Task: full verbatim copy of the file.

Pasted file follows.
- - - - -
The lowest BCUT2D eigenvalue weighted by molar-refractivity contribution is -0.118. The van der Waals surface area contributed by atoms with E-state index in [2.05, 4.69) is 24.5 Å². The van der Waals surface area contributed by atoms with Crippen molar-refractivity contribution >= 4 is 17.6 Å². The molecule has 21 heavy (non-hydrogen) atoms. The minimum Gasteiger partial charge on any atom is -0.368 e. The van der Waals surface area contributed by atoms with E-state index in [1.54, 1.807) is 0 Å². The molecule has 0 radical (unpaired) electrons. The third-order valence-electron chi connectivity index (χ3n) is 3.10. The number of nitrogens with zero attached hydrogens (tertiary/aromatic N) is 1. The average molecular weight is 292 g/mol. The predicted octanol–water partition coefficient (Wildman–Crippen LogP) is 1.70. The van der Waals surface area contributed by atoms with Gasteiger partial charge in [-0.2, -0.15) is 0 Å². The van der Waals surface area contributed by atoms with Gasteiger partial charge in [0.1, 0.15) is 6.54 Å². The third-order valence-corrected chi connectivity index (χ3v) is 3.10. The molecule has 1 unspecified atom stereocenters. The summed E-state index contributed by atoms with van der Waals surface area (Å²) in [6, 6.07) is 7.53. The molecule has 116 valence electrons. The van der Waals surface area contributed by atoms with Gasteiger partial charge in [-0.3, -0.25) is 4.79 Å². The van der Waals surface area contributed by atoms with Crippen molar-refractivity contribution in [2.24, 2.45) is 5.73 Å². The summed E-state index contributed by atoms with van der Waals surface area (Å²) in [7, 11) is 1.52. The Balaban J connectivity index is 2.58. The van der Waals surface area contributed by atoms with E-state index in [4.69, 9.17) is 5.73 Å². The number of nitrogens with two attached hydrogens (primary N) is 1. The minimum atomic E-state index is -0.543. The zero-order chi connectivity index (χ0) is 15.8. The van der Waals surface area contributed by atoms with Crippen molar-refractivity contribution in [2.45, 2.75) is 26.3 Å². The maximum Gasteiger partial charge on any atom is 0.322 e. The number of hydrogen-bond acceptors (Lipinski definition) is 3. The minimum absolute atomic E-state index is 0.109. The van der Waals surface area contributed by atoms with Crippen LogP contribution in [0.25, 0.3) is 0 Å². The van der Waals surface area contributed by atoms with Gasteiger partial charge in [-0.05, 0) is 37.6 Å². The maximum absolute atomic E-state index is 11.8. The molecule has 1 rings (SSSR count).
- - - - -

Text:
The lowest BCUT2D eigenvalue weighted by molar-refractivity contribution is -0.118. The van der Waals surface area contributed by atoms with E-state index in [2.05, 4.69) is 24.5 Å². The van der Waals surface area contributed by atoms with Crippen molar-refractivity contribution >= 4 is 17.6 Å². The molecule has 21 heavy (non-hydrogen) atoms. The minimum Gasteiger partial charge on any atom is -0.368 e. The van der Waals surface area contributed by atoms with E-state index in [1.54, 1.807) is 0 Å². The molecule has 0 radical (unpaired) electrons. The third-order valence-electron chi connectivity index (χ3n) is 3.10. The number of nitrogens with zero attached hydrogens (tertiary/aromatic N) is 1. The average molecular weight is 292 g/mol. The predicted octanol–water partition coefficient (Wildman–Crippen LogP) is 1.70. The van der Waals surface area contributed by atoms with Gasteiger partial charge in [-0.2, -0.15) is 0 Å². The van der Waals surface area contributed by atoms with Gasteiger partial charge in [0.1, 0.15) is 6.54 Å². The third-order valence-corrected chi connectivity index (χ3v) is 3.10. The molecule has 1 unspecified atom stereocenters. The summed E-state index contributed by atoms with van der Waals surface area (Å²) in [6, 6.07) is 7.53. The molecule has 116 valence electrons. The van der Waals surface area contributed by atoms with Gasteiger partial charge in [-0.3, -0.25) is 4.79 Å². The van der Waals surface area contributed by atoms with Crippen molar-refractivity contribution in [2.24, 2.45) is 5.73 Å². The summed E-state index contributed by atoms with van der Waals surface area (Å²) in [7, 11) is 1.52. The Balaban J connectivity index is 2.58. The van der Waals surface area contributed by atoms with E-state index in [4.69, 9.17) is 5.73 Å². The number of nitrogens with two attached hydrogens (primary N) is 1. The minimum atomic E-state index is -0.543. The zero-order chi connectivity index (χ0) is 15.8. The van der Waals surface area contributed by atoms with Crippen molar-refractivity contribution in [2.45, 2.75) is 26.3 Å². The maximum Gasteiger partial charge on any atom is 0.322 e. The number of hydrogen-bond acceptors (Lipinski definition) is 3. The minimum absolute atomic E-state index is 0.109. The van der Waals surface area contributed by atoms with Crippen LogP contribution in [0.25, 0.3) is 0 Å². The van der Waals surface area contributed by atoms with Gasteiger partial charge in [-0.05, 0) is 37.6 Å². The maximum absolute atomic E-state index is 11.8. The molecule has 1 rings (SSSR count).